So, what are some of these good foods that beat the heat during summer?

Grains | Barley Millet Quinoa Wheat
Vegetables | Asparagus Aubergine Cabbage Celery Cucumber Lettuce Lotus root Lily root Potato Seaweed Turnip Bitter melon Rhubarb
Fruit | Apple Avocado Banana Blueberry Cranberry Fig Grapefruit Lemon Lime Mango Melon Pear Papaya Plum Watermelon
Beans | Kidney Mung-bean Yellow soy Tofu
Fish | Abalone Crab Fresh and salt water clam Octopus
Herbs and Spices | Fuling (China root) Goji(Wolfberry) Liquorice Purslane Tamarind
Beverages | China Pearl tea Chrysanthemum tea Dandelion root Elderflower tea Peppermint tea

Sounds like time to eat salad?
There’s nothing better than a cooling salad when the weather is scorching hot – if you’re lucky enough to be living in such a place. However, did you know that eating salads can be quite a drain on your energy level? You should consider whether you have the energy to spare since salads must be well chewed and your digestive system takes more effort to break down raw foods.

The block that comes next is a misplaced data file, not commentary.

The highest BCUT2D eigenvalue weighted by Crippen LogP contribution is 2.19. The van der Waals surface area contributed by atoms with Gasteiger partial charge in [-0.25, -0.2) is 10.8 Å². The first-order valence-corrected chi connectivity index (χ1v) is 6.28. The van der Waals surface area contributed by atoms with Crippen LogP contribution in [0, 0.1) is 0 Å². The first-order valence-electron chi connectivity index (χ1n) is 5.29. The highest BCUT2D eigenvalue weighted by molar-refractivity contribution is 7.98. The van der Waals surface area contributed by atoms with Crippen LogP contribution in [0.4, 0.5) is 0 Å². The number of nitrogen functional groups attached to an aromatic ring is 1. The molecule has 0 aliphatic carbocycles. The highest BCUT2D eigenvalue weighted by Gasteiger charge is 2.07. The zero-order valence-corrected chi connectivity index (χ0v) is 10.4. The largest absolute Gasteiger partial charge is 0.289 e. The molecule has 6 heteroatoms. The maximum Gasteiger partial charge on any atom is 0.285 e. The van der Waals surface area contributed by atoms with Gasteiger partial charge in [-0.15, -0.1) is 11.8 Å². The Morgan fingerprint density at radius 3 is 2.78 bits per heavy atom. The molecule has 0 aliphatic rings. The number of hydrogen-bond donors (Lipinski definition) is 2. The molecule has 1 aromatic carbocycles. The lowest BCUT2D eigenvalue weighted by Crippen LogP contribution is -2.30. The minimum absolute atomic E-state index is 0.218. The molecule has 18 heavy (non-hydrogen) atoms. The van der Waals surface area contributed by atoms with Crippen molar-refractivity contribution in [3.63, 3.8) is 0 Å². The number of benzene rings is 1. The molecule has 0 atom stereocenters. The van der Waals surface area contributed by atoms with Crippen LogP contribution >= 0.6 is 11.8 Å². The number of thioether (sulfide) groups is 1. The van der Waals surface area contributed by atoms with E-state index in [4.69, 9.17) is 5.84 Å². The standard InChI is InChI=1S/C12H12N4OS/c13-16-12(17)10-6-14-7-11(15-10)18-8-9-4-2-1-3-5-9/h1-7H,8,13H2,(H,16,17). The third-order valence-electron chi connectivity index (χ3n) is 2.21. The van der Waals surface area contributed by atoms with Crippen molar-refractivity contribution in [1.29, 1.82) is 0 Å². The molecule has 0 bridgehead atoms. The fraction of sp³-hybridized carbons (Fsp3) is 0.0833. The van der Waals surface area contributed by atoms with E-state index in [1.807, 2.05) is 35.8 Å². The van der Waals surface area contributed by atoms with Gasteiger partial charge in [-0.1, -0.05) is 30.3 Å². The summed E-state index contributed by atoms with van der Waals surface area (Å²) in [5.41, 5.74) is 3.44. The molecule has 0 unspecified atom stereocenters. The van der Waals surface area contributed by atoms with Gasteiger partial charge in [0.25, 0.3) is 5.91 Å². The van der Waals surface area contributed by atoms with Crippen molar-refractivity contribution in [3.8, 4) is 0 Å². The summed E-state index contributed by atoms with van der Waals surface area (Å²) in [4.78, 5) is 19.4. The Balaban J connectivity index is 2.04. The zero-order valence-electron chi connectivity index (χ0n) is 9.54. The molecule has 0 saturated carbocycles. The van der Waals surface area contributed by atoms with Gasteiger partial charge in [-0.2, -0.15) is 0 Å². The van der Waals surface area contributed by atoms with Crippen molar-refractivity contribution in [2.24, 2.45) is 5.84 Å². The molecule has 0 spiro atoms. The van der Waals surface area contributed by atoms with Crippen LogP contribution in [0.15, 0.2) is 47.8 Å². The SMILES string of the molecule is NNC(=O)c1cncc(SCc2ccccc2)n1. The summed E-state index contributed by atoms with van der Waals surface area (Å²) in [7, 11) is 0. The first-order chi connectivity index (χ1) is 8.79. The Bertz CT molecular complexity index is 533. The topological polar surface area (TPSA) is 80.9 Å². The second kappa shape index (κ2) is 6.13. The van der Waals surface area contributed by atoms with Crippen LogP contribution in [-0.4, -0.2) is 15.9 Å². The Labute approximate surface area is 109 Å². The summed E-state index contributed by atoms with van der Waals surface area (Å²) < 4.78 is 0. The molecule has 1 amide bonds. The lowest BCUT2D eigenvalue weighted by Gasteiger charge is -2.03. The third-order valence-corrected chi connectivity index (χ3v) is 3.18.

If you exercise a lot or are of a strong build this is less of an issue, as your digestive system will have more heat which should make tackling a salad easier. However, if you are weak, have a little extra around the midriff or on the contrary are very thin or with a weak digestive system, it’s best to avoid raw or cold vegetables in your salad because they drain energy and can cause cold and humidity within the body. A more suitable choice for you would be to lightly stir-fry some vegetables before eating them.